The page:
PN110107ST

Embargo: 10:00 Thursday 11 January 2007

Contact: Owen Williams 020 7219 8659

LORDS COMMITTEE CRITICISE GOVERNMENT RESPONSE ON WATER MANAGEMENT

The House of Lords Science and Technology Committee have today criticised the Government for a lacklustre response to their report, Water Management, published in June of 2006.

The Committee criticise the Government for failing to engage with their recommendations, saying that the response 'consists largely of a recital of what the Government are already doing' and labelling the response 'unnecessarily defensive'. The Committee do welcome moves from the Government to consult on the issue of compulsory metering in areas of serious water stress. However, they identify several areas where the Government is not doing enough.

In the Committee's response they criticise the Government for remaining complacent about the high level of unpaid water bills. They dismiss as 'dubious' the Government's excuse that this is part of a general growth in consumer debt. The Committee reassert that the problem has been exacerbated by the Government's decision to ban the full or partial disconnection of domestic water. They point out that in Australia the threat of partial disconnection is a powerful incentive for consumers who are able, but refuse to pay their water bills.

Further criticisms are made of the Government's failure to tackle the problems of water affordability for vulnerable groups. The Government's response fails to answer the Committee's criticisms of the excessively narrow eligibility for the Vulnerable Groups Regulations. Indeed, the Government appear to have completely ignored the Committee's analysis of the need for greater help for families unable to pay their water bills. The Committee argue that a new approach of tougher deterrents for those able but unwilling to pay combined with greater support for those in genuine financial need would be fairer for all water users.

The Committee gives a warmer welcome to Ofwat's more thoughtful response, whilst also highlighting the regulator's ongoing problems with transparency and its misinterpretation of the sustainability duty. The Committee also criticise Ofwat's seeming indifference to innovation in the water industry. Ofwat rejected the Committee's recommendation that more funds should be set aside for R&D, claiming that companies may pursue poor value schemes simply to ensure they spend their allocation of money. The Committee dismiss this as 'particularly unconvincing', pointing out that companies would be unlikely to waste their money and that Ofwat could veto unsuitable schemes. The Committee do however praise Ofwat for agreeing to review the concept of an 'economic level of leakage'.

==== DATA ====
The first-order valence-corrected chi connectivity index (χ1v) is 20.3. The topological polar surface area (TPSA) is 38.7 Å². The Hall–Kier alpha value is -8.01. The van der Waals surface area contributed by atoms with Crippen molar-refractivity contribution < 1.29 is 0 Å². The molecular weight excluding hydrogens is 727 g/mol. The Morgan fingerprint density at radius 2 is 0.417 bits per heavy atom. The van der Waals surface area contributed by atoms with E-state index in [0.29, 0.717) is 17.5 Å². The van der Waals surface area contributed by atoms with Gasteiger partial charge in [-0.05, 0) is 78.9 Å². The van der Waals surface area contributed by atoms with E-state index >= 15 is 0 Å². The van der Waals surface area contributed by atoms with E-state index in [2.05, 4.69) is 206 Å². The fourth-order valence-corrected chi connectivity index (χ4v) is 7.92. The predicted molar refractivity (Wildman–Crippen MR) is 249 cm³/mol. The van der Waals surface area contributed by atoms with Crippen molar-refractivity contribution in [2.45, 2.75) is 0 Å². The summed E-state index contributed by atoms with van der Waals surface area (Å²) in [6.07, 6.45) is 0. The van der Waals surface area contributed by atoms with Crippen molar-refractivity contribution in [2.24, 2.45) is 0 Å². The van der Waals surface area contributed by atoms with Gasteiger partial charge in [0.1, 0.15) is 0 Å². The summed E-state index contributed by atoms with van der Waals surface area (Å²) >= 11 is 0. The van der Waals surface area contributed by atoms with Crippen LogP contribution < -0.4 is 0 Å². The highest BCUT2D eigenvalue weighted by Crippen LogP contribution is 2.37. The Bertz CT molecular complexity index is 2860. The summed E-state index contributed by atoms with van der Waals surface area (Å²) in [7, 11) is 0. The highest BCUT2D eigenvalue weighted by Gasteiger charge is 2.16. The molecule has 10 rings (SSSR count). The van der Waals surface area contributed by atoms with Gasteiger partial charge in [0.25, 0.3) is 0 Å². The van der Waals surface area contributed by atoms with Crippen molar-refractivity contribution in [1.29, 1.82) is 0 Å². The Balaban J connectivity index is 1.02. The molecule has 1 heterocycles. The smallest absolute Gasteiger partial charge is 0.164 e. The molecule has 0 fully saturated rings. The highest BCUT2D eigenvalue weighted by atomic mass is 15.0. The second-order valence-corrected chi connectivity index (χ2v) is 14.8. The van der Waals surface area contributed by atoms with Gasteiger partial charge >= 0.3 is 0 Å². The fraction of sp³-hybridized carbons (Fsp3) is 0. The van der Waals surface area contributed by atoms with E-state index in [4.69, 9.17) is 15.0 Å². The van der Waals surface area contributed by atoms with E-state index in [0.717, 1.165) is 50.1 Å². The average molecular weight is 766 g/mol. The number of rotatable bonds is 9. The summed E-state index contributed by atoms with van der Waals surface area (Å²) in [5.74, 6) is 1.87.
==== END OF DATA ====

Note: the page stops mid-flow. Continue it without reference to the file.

The Committee also received a response from Water UK, the organisation that represents water companies. This is praised for taking on board the Committee's concerns about affordability, and for its enthusiasm for grey-water recycling and increased levels of metering. However, Water UK are criticised for taking an unduly conservative approach to extending competition in the water industry and improving the industry's investment in research and development.

Commenting, Lord Selborne, Chairman of the Science and Technology Sub-Committee which undertook the inquiry, said:

"We are disappointed that the Government have failed to take on board so many of our recommendations. They have completely failed to grasp the importance of dealing with the high levels of non-payment of water bills as well providing greater help for those in genuine financial difficulties. They must reconsider giving water companies the ability to partially disconnect persistent non-payers.

"We welcome Ofwat's decision to review the methodology determining water company leakage targets, but it is a shame Ofwat has not accepted our suggestions to encourage greater research and development in the water industry. If we are to make significant headway in improving water efficiency and reducing the unacceptable level of leaks then Ofwat, as the regulator, should be taking the lead in a transparent and constructive fashion."

Notes to Editors

1. The Science and Technology Committee's original report, Water Management, was published on 6 June 2006 and can be found here: http://www.publications.parliament.uk/pa/ld200506/ldselect/ldsctech/ldsctech.htm

2. The response of the Government, Ofwat and Water UK as well as the Committee's comments on those responses will be available online shortly after publication at 10am on Thursday 11th January. That will be found here: http://www.parliament.uk/parliamentary_committees/lords_s_t_select/stwater.cfm

3. The Members of the committee who conducted the original inquiry were:

Earl of Selborne (Chairman)

Lord Broers

Lord Howie of Troon

Lord Lewis of Newnham

Lord Mitchell

Lord Oxburgh

Lord Patel

Baroness Perry of Southwark

Baroness Platt of Writtle

Baroness Sharp of Guildford

Lord Taverne

For copies of the report or to request an interview with Lord Selborne, please contact Owen Williams, Committee Press Officer, on 020 7219 8659.

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